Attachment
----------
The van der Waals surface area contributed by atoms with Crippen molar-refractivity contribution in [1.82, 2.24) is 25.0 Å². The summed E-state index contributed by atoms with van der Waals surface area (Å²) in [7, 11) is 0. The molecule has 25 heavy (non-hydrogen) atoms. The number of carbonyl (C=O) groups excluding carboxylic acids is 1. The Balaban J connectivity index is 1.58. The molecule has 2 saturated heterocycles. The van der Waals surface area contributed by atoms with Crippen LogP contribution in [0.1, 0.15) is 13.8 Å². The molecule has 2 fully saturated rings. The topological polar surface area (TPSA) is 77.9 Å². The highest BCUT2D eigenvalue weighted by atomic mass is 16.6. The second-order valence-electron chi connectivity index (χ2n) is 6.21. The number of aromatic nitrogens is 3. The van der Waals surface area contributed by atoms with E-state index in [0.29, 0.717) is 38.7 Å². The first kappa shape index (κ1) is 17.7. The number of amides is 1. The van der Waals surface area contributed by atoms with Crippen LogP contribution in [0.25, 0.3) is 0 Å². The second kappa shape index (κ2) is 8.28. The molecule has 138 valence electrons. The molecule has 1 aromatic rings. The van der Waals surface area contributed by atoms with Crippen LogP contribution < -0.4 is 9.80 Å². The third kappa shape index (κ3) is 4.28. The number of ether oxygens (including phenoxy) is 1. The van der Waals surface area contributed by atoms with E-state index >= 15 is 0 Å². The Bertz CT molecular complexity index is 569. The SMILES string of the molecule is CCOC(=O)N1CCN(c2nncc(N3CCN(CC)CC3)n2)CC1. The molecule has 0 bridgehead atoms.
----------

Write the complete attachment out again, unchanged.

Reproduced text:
The van der Waals surface area contributed by atoms with Crippen molar-refractivity contribution in [1.82, 2.24) is 25.0 Å². The summed E-state index contributed by atoms with van der Waals surface area (Å²) in [7, 11) is 0. The molecule has 25 heavy (non-hydrogen) atoms. The number of carbonyl (C=O) groups excluding carboxylic acids is 1. The Balaban J connectivity index is 1.58. The molecule has 2 saturated heterocycles. The van der Waals surface area contributed by atoms with Crippen LogP contribution in [0.1, 0.15) is 13.8 Å². The molecule has 2 fully saturated rings. The topological polar surface area (TPSA) is 77.9 Å². The highest BCUT2D eigenvalue weighted by atomic mass is 16.6. The second-order valence-electron chi connectivity index (χ2n) is 6.21. The number of aromatic nitrogens is 3. The van der Waals surface area contributed by atoms with E-state index in [0.29, 0.717) is 38.7 Å². The first kappa shape index (κ1) is 17.7. The number of amides is 1. The van der Waals surface area contributed by atoms with Crippen LogP contribution in [0.25, 0.3) is 0 Å². The second kappa shape index (κ2) is 8.28. The molecule has 138 valence electrons. The molecule has 1 aromatic rings. The van der Waals surface area contributed by atoms with Crippen LogP contribution < -0.4 is 9.80 Å². The third kappa shape index (κ3) is 4.28. The number of ether oxygens (including phenoxy) is 1. The van der Waals surface area contributed by atoms with E-state index >= 15 is 0 Å². The Bertz CT molecular complexity index is 569. The SMILES string of the molecule is CCOC(=O)N1CCN(c2nncc(N3CCN(CC)CC3)n2)CC1. The molecule has 0 bridgehead atoms.